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Target stock dives as retailer reveals new $4 billion spending spree

Brian Sozzi
·Editor-at-Large
·3-min read
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Target (TGT) is slamming its foot on the accelerator to position its business for the post COVID-19 pandemic spending environment. Investors think Target needs to settle down just a touch, however.

The discounter said Tuesday at its investor day it will spend $4 billion annually the next several years to invest in various initiatives. The amount is a material step up from the $2.7 billion Target spent on capital expenditures in 2020, and the $3 billion spent in 2019.

Target's spending spree is mostly focused on accelerating new store growth to 30 to 40 stores annually from 30 new openings in 2020. It will remodel 150 stores this year, and then push that to 200 remodels a year thereafter. The company plans to open five merchandise sortation centers this year, which will serve as hubs to help speed up deliveries to customers ordering more online.

"The bold investments planned for the next few years are designed to scale key capabilities across stores, fulfillment, and supply chain to drive deeper engagement with new and loyal guests, continued market share gains, and long-term, profitable growth," said Target CFO Michael Fiddelke.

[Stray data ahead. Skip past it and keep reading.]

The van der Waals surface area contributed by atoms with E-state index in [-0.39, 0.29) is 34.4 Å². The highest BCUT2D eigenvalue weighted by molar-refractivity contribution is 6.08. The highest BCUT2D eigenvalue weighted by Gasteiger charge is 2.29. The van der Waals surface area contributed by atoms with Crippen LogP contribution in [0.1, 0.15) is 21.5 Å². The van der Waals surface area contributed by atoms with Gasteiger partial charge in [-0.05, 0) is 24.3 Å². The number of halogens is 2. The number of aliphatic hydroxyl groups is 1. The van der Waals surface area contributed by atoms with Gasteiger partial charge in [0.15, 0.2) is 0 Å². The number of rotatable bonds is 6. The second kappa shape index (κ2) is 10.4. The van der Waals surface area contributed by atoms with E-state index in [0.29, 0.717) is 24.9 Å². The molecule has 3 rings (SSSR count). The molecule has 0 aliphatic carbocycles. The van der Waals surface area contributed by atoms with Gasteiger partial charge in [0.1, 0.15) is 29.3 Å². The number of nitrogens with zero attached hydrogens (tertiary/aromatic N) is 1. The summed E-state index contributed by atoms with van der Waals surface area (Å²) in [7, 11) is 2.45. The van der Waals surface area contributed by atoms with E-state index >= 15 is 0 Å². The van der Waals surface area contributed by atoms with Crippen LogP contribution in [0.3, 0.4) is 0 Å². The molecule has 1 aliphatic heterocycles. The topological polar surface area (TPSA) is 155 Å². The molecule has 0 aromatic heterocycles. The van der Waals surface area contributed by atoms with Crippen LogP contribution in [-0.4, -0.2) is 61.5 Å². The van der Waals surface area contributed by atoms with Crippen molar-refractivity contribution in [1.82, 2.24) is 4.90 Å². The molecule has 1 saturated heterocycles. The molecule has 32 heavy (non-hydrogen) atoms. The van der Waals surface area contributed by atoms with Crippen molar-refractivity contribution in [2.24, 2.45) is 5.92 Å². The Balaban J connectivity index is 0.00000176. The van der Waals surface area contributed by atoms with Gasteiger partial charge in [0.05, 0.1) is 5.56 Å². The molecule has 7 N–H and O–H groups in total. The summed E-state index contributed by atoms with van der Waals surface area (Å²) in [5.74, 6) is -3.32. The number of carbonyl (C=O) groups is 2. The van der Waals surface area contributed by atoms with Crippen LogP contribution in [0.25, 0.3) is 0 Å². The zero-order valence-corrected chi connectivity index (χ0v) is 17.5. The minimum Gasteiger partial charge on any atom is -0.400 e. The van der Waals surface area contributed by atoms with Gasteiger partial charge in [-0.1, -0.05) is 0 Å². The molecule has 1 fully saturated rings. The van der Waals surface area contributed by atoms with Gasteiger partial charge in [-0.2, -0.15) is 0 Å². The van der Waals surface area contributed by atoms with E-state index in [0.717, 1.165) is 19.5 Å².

Target shares fell close to 5% on the news.

The retailer has a history of surprising investors with spending plans on its investor day.

Back on Feb. 28, 2017, Target said it would spend $7 billion over a three-year span to upgrade its stores and on other initiatives. The stock crashed 12.2% as the amount caught the Street by surprise. The sell-off marked a record one-day plunge for the retailer at the time.

A Target employee returns shopping carts from the parking lot, in Omaha, Neb., Tuesday, June 16, 2020. American shoppers ramped up their spending on store purchases by a record 17.7% from April to May, delivering a dose of energy for retailers that have been reeling since the coronavirus shut down businesses, flattened the economy and paralyzed consumers during the previous two months. (AP Photo/Nati Harnik)
A Target employee returns shopping carts from the parking lot, in Omaha, Neb., Tuesday, June 16, 2020. American shoppers ramped up their spending on store purchases by a record 17.7% from April to May, delivering a dose of energy for retailers that have been reeling since the coronavirus shut down businesses, flattened the economy and paralyzed consumers during the previous two months. (AP Photo/Nati Harnik)

An argument could be made that Target was ultimately proven right by investing that much.

The company saw its total sales surge 19.8% to $93.6 billion last year as the retailer became among the go-to places to shop during the pandemic. Target has gained high marks with pandemic-weary shoppers for its same-day pickup services, expanded food and cosmetics assortments and same-day delivery via Shipt (which it owns).

Target shares have gained 209% since that Feb. 28 sell-off.

One source on the Street tells Yahoo Finance it makes sense for Target to step on the gas with investment spending, even if the market doesn't like it in the short-term.

"When you are leading vs. lagging on omni-channel [shopping], press the accelerator," the source said.

Brian Sozzi is an editor-at-large and anchor at Yahoo Finance. Follow Sozzi on Twitter @BrianSozzi and on LinkedIn.

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